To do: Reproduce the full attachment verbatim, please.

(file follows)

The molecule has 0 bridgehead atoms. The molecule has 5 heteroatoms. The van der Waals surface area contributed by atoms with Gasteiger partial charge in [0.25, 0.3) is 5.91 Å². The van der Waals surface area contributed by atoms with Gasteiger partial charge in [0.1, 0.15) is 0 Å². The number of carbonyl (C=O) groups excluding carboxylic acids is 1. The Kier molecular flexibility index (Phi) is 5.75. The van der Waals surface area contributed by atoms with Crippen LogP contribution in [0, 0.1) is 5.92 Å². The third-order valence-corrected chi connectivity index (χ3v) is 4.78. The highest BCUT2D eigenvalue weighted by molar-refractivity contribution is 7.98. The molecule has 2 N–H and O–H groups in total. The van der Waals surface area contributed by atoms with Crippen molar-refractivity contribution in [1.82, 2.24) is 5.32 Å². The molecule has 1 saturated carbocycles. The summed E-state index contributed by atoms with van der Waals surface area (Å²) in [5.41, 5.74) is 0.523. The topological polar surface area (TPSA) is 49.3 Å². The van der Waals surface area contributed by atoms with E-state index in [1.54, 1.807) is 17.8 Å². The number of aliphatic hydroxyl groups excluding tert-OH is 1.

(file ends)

The molecule has 0 bridgehead atoms. The molecule has 5 heteroatoms. The van der Waals surface area contributed by atoms with Gasteiger partial charge in [0.25, 0.3) is 5.91 Å². The van der Waals surface area contributed by atoms with Gasteiger partial charge in [0.1, 0.15) is 0 Å². The number of carbonyl (C=O) groups excluding carboxylic acids is 1. The Kier molecular flexibility index (Phi) is 5.75. The van der Waals surface area contributed by atoms with Crippen LogP contribution in [0, 0.1) is 5.92 Å². The third-order valence-corrected chi connectivity index (χ3v) is 4.78. The highest BCUT2D eigenvalue weighted by molar-refractivity contribution is 7.98. The molecule has 2 N–H and O–H groups in total. The van der Waals surface area contributed by atoms with Crippen molar-refractivity contribution in [1.82, 2.24) is 5.32 Å². The molecule has 1 saturated carbocycles. The summed E-state index contributed by atoms with van der Waals surface area (Å²) in [5.41, 5.74) is 0.523. The topological polar surface area (TPSA) is 49.3 Å². The van der Waals surface area contributed by atoms with E-state index in [1.54, 1.807) is 17.8 Å². The number of aliphatic hydroxyl groups excluding tert-OH is 1.